As good as the show was, the real joy was the museum, it is everything an old curmudgeon would wish a museum to be. There are acres of cabinets and endless vitrines stuffed with wonder, mammoth skulls, fossils galore, coins and medals, fine paintings and scientific stuff to make your head spin, it's brilliant. Press your nose to the glass and wonder.
'An hours run from Haarlem to the Fundatie Collection in Zwolle. An old attractive and unspoilt town and it's museum has been transformed with an ingenious and intriguing architectural intervention and the current exhibition sounded intriguing and ingenious,
"Giacometti- Chadwick, Facing Fear". Chadwick and Giacometti crossed paths in 1956 when Chadwick won the 'Grand Prix for Sculpture' at the Venice Biennale. Giacometti much the senior of the two and with a considerable reputation in Europe had been considered the favourite for the prize.
At the 1952 Biennale, along with Moore, a clutch of young British sculptors, Armitage, Chadwick, Clarke, Turnbull, Meadows, Butler and Paolozzi also exhibited, they were all rceived with critical acclaim with Chadwick drawing most of the plaudits. Reg Butler's piece however, a maquette for the Unknown Political Prisoner Monument, created controversy and was vandalised by an Hungarian artist who had been a prisoner of war. Chadwick's subsequent return to the Biennale in 1956 was a triumph and made his reputation, he became Britain's pre-eminent sculptor.
And so to the intriguing and ingenious exhibition which I'm afraid was neither. The gallery is large, on several floors, and the large and spacious top gallery with it's scattering of sculpture had the feeling of a clearance sale. The more intimate galleries were a greater success, this in part to the fact that they held the more interesting and fascinating work. A wonderful Giacometti from 1926, Man and woman, and the best of Chadwick's bronzes from the late fifties. The Giacometti Woman of Venice still radiates her charm but the row of standing figures brought to mind a sale of Cotswold boot scrapers. The later stainless steel Chadwick's are truly disappointing, parodies of the work that brought him to eminence and do little for his legacy but would grace the forecourt of any Japanese car plant. So turn your back and concentrate on the brilliant work of the fifties and early sixties, work of great originality that deserves a place in the pantheon, work that stirred the pot of European art.
Sunday to Paris, the evening at the Olympia for Ry Cooder. Monday morning the Thalys for Schiphol and then a hop and jump to Haarlem. Ry Cooder cannot disappoint, he has nothing to prove having reached legend status. The rarity of his appearances brings out the devoted and packs the house, the musicians in the crowd all giving it large. Cooder belongs to the golden age when the guitar was king and great music relied on great instrumentalists. Cooder's playing is peerless and his signature bottleneck brings whoops from the crowd. This concert showcases Cooder's first album release for six years,'The Prodigal Son', it's a mix of standards, spiritual and roots blues. He takes centre stage, circled by his many, some legendary, instruments all of which get played. His voice, live, is impressive and there are several stomping showstoppers that Cooder drives along,'Jesus is on the main line' and 'Everybody ought to treat a stranger right' are stand out numbers. The Cooder crankiness comes through and standards such as 'How can a poor man stand such times and live', highlight the humanity and political anger for which he is renowned. It's a great show, a legendary and very relevant musician meditating on mortality and spirituality in a changing landscape.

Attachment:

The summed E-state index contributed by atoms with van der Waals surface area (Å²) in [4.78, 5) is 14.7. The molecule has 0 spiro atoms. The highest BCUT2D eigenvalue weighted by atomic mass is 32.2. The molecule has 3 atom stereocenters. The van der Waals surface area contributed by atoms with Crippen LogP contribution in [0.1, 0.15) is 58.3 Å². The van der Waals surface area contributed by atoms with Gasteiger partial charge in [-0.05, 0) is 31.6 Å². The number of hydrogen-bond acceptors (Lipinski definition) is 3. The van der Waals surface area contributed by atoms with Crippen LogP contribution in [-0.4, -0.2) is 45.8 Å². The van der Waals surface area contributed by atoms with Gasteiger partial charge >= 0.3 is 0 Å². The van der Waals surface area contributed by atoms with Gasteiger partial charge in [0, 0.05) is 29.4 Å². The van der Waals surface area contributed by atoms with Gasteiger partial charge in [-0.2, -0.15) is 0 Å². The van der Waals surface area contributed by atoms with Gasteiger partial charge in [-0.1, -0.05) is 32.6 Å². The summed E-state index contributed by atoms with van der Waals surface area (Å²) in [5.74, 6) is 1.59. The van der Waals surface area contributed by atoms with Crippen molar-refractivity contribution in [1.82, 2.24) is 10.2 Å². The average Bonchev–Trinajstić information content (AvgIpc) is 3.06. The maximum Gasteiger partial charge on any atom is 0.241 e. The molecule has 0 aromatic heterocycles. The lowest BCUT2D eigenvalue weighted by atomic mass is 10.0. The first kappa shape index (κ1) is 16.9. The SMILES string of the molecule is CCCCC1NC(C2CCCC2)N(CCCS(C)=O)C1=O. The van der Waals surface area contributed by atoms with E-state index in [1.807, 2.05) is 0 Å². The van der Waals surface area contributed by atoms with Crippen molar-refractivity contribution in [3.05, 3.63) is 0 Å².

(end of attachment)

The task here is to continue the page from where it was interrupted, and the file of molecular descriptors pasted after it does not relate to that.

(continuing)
My near neighbour has a fine spreading Indian bean tree under which in the warm evenings we sometime sit and take our apperitifs. Storms in the early part of the year brought down a great many old trees in our region and my neighbour considered the lean on the bean and it's proximity to his french windows and decided to err on the cautious. A large heft of oak was purchased and fashioned to act as buttress for the old bean, and the crutch as it were, has I think, added enormously to the charm of the garden. It also put me in mind of the work of an interesting Italian sculptor, Giuseppe Penone, who is currently showing his work at the Yorkshire Sculpture Park.
Penone has had a long and successful career, born in 1947, he actively continues his practice. He has certainly done all the 'right stuff', getting impaled on barbed wire, crawling around in the dark, lumps of concrete in streams, loaves containing metal letters, and so on. It's all so bloody significant, it may do it for you but for me it's same old same old, artifice, clever and smart deception. A nomination for the Turner says it all. I do have a but, for despite my cynicism there are moments when Penone takes a piece of wood, a few twigs, a branch or often a tree and does, makes, concocts some thing brilliant. You have to be some kind of city rat pigeon not to love a good tree, wood has few rivals, and Penone can really do trees.